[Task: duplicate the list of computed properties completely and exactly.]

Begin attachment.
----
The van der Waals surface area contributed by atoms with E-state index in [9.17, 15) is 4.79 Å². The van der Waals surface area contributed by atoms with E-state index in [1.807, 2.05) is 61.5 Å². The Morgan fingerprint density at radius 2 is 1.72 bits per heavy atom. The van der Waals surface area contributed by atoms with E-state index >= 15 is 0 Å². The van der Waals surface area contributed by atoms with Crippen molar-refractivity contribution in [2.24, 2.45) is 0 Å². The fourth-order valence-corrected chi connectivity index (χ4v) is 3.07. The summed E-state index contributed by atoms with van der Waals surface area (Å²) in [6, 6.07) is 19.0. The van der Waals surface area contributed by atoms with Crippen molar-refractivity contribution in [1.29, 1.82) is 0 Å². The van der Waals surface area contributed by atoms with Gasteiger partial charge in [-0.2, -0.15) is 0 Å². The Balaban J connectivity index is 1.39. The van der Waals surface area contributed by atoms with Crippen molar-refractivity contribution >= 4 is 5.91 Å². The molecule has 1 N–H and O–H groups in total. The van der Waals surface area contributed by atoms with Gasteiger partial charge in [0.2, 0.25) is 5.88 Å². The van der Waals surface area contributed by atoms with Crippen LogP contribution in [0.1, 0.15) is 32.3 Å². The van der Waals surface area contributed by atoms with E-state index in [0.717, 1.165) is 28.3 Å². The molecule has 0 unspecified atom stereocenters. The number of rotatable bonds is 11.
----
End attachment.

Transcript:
The van der Waals surface area contributed by atoms with E-state index in [9.17, 15) is 4.79 Å². The van der Waals surface area contributed by atoms with E-state index in [1.807, 2.05) is 61.5 Å². The Morgan fingerprint density at radius 2 is 1.72 bits per heavy atom. The van der Waals surface area contributed by atoms with E-state index >= 15 is 0 Å². The van der Waals surface area contributed by atoms with Crippen molar-refractivity contribution in [2.24, 2.45) is 0 Å². The fourth-order valence-corrected chi connectivity index (χ4v) is 3.07. The summed E-state index contributed by atoms with van der Waals surface area (Å²) in [6, 6.07) is 19.0. The van der Waals surface area contributed by atoms with Crippen molar-refractivity contribution in [1.29, 1.82) is 0 Å². The van der Waals surface area contributed by atoms with Gasteiger partial charge in [-0.2, -0.15) is 0 Å². The Balaban J connectivity index is 1.39. The van der Waals surface area contributed by atoms with Crippen molar-refractivity contribution >= 4 is 5.91 Å². The molecule has 1 N–H and O–H groups in total. The van der Waals surface area contributed by atoms with Gasteiger partial charge in [0.2, 0.25) is 5.88 Å². The van der Waals surface area contributed by atoms with Crippen LogP contribution in [0.1, 0.15) is 32.3 Å². The van der Waals surface area contributed by atoms with E-state index in [0.717, 1.165) is 28.3 Å². The molecule has 0 unspecified atom stereocenters. The number of rotatable bonds is 11.